KAMPALA – The Federation of Small and Medium-Sized Enterprises (FSMEs) launched a “GO DIGITAL” campaign that is aimed at helping traditional industry SMEs to use digital technologies and seize the opportunities in the digital economy, in the post-COVID era.
Mr. John Walugembe, the Executive Director FSME said that the campaign is aimed at ensuring that in addition to benefitting from the “SME Digital Literacy Programme” that they run with UCC; SMEs will adopt innovative digital solutions to improve their ability to reach and serve their consumers.
“In this way, our SMEs will become more competitive in the online market place against more technologically savvy international competitors that are presently stealing their customers. This programme will involve: training SMEs on off the shelf technology solutions that could enhance their efficiency, linking SMEs to affordable providers of technology-e.g. smart phones and linking SMEs to affordable providers of broadband connectivity, among others,” said Walugembe.
He said that FSME appreciates that the “GO DIGITAL” campaign cannot be successful unless there is a roll-out of quality ICT infrastructure countrywide.
“In this regard, we urge the Government to continue improving its broadband connectivity, particularly to rural and remote areas of the country. Moreover, it is vital that the regulatory environment for ICT adoption by SMEs is right. Issues of privacy, security, trust and consumer protection should be enshrined in law to ensure that SMEs are not fall prey to cybercrime and infringement of their privacy,” he added.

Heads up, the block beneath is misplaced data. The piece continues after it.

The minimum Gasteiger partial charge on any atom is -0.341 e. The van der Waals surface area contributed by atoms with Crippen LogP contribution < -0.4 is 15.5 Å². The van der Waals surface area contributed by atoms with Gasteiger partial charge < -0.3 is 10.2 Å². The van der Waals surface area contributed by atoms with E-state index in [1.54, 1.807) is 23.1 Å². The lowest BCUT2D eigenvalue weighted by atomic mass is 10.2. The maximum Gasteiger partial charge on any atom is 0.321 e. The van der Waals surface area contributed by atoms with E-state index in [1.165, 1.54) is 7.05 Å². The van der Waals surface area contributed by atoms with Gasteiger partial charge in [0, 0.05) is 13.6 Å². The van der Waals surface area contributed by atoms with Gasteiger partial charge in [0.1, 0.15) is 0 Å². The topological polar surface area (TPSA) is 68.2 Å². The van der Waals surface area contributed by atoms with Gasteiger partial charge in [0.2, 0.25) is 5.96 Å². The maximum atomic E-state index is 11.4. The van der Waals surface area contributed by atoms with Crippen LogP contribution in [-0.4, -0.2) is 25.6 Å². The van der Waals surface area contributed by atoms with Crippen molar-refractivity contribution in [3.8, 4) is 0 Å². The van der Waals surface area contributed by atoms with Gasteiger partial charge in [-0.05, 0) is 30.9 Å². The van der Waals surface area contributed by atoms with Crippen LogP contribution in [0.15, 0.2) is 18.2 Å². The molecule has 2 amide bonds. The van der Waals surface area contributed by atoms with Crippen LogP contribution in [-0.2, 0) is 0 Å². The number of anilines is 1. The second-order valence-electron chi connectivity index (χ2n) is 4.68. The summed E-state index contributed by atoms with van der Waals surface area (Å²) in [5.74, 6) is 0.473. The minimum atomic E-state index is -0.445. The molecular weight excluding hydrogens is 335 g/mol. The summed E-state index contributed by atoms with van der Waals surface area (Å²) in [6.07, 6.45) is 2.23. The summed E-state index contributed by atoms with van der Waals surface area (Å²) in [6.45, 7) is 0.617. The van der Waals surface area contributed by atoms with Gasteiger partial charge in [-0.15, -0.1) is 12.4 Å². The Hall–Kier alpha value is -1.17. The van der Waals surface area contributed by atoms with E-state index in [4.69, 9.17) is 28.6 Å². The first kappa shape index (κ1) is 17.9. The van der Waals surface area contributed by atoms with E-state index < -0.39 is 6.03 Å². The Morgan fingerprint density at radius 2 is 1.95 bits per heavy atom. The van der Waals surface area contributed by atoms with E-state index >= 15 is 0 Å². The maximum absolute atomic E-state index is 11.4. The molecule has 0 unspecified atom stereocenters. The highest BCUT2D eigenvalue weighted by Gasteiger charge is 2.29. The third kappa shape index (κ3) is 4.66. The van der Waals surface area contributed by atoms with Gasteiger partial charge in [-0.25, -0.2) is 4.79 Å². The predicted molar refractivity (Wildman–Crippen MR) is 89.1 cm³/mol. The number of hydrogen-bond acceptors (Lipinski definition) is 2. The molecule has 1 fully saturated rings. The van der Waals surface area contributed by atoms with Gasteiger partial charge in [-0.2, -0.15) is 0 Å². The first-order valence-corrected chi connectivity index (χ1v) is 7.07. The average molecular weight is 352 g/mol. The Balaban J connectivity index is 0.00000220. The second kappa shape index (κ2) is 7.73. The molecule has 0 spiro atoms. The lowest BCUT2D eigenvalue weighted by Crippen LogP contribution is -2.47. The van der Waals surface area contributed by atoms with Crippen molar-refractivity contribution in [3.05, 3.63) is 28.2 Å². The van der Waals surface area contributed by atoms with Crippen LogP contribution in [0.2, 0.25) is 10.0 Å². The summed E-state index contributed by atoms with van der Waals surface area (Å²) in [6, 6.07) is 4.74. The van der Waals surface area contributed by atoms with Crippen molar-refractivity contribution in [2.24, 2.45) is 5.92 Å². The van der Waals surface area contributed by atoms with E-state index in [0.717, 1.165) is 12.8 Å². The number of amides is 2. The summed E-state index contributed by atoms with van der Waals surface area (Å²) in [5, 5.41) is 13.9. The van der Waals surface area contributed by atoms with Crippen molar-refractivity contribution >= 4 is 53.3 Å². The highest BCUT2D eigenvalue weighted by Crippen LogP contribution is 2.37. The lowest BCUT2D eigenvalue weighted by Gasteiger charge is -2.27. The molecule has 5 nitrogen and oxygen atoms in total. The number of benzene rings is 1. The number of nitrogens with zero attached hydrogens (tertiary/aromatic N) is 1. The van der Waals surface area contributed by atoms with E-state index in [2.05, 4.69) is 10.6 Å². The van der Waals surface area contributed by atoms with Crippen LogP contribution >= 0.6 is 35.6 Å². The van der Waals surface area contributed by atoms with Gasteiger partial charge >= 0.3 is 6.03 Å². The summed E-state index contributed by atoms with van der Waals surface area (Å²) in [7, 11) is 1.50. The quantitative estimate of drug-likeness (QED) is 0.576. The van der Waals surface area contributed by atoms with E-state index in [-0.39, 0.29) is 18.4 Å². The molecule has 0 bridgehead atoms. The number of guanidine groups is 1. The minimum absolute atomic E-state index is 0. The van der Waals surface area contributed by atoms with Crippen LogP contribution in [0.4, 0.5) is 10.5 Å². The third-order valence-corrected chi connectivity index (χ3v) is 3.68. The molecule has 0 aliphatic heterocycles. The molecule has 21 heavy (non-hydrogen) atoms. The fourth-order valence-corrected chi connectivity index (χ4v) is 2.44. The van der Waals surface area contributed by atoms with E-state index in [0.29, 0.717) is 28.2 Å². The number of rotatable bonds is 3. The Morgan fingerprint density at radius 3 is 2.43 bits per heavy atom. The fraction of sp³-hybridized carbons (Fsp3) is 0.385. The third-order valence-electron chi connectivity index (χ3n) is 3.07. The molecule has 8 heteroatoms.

Additional comments on the Government’s procurement of facemasks, Walugembe said that FSME is concerned that the procurement process for facemasks has unintentionally marginalized domestic small scale producers.
He said “The prequalification requirements have made it nearly impossible for small and medium-scale manufacturers to compete with their larger counterparts. Our proposal to the Government is that focus should be placed on building the capacity of local producers to make masks that meet the standards. In this way, small scale producers all over Uganda will benefit from the opportunity of making masks and earning income at this time. If we restrict this opportunity to large scale producers who already possess enough resources, the livelihoods of low-income small manufacturers will be adversely affected.”